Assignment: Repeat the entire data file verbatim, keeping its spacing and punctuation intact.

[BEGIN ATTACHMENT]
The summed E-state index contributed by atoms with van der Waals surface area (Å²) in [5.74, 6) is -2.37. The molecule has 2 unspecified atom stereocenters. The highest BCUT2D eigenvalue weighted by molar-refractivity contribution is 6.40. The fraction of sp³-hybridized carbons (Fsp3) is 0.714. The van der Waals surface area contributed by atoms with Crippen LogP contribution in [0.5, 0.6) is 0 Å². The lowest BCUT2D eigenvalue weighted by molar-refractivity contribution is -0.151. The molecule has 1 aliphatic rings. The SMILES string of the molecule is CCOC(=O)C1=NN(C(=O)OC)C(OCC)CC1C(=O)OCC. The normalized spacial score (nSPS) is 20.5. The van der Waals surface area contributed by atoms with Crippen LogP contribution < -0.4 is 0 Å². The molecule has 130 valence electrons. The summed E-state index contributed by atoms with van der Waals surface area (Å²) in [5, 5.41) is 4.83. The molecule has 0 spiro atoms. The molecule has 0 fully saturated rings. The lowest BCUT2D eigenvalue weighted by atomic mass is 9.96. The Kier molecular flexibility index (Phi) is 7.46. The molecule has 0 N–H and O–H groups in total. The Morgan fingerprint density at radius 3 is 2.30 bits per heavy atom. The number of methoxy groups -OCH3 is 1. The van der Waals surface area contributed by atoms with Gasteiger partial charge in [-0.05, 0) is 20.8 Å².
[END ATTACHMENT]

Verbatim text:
The summed E-state index contributed by atoms with van der Waals surface area (Å²) in [5.74, 6) is -2.37. The molecule has 2 unspecified atom stereocenters. The highest BCUT2D eigenvalue weighted by molar-refractivity contribution is 6.40. The fraction of sp³-hybridized carbons (Fsp3) is 0.714. The van der Waals surface area contributed by atoms with Crippen LogP contribution in [0.5, 0.6) is 0 Å². The lowest BCUT2D eigenvalue weighted by molar-refractivity contribution is -0.151. The molecule has 1 aliphatic rings. The SMILES string of the molecule is CCOC(=O)C1=NN(C(=O)OC)C(OCC)CC1C(=O)OCC. The normalized spacial score (nSPS) is 20.5. The van der Waals surface area contributed by atoms with Crippen LogP contribution < -0.4 is 0 Å². The molecule has 130 valence electrons. The summed E-state index contributed by atoms with van der Waals surface area (Å²) in [5, 5.41) is 4.83. The molecule has 0 spiro atoms. The molecule has 0 fully saturated rings. The lowest BCUT2D eigenvalue weighted by atomic mass is 9.96. The Kier molecular flexibility index (Phi) is 7.46. The molecule has 0 N–H and O–H groups in total. The Morgan fingerprint density at radius 3 is 2.30 bits per heavy atom. The number of methoxy groups -OCH3 is 1. The van der Waals surface area contributed by atoms with Gasteiger partial charge in [-0.05, 0) is 20.8 Å².